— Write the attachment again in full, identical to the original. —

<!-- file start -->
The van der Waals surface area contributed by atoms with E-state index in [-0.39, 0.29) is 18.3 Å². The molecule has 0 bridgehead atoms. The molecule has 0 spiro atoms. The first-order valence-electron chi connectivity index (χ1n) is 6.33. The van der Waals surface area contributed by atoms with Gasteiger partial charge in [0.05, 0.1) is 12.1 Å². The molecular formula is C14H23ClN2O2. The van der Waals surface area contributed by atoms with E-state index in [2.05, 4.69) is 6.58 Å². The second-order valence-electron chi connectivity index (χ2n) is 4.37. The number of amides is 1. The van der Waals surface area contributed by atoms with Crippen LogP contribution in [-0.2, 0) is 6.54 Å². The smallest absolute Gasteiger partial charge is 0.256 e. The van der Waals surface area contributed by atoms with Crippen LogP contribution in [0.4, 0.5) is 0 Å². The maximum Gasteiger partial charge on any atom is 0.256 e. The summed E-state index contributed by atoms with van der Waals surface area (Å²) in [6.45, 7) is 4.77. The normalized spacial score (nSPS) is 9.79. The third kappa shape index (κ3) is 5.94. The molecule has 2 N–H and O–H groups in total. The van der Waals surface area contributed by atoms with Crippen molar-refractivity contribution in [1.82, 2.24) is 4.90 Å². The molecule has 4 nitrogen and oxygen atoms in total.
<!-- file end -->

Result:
The van der Waals surface area contributed by atoms with E-state index in [-0.39, 0.29) is 18.3 Å². The molecule has 0 bridgehead atoms. The molecule has 0 spiro atoms. The first-order valence-electron chi connectivity index (χ1n) is 6.33. The van der Waals surface area contributed by atoms with Gasteiger partial charge in [0.05, 0.1) is 12.1 Å². The molecular formula is C14H23ClN2O2. The van der Waals surface area contributed by atoms with E-state index in [2.05, 4.69) is 6.58 Å². The second-order valence-electron chi connectivity index (χ2n) is 4.37. The number of amides is 1. The van der Waals surface area contributed by atoms with Crippen LogP contribution in [-0.2, 0) is 6.54 Å². The smallest absolute Gasteiger partial charge is 0.256 e. The van der Waals surface area contributed by atoms with Crippen LogP contribution in [0.4, 0.5) is 0 Å². The maximum Gasteiger partial charge on any atom is 0.256 e. The summed E-state index contributed by atoms with van der Waals surface area (Å²) in [6.45, 7) is 4.77. The normalized spacial score (nSPS) is 9.79. The third kappa shape index (κ3) is 5.94. The molecule has 2 N–H and O–H groups in total. The van der Waals surface area contributed by atoms with Crippen molar-refractivity contribution in [1.82, 2.24) is 4.90 Å². The molecule has 4 nitrogen and oxygen atoms in total.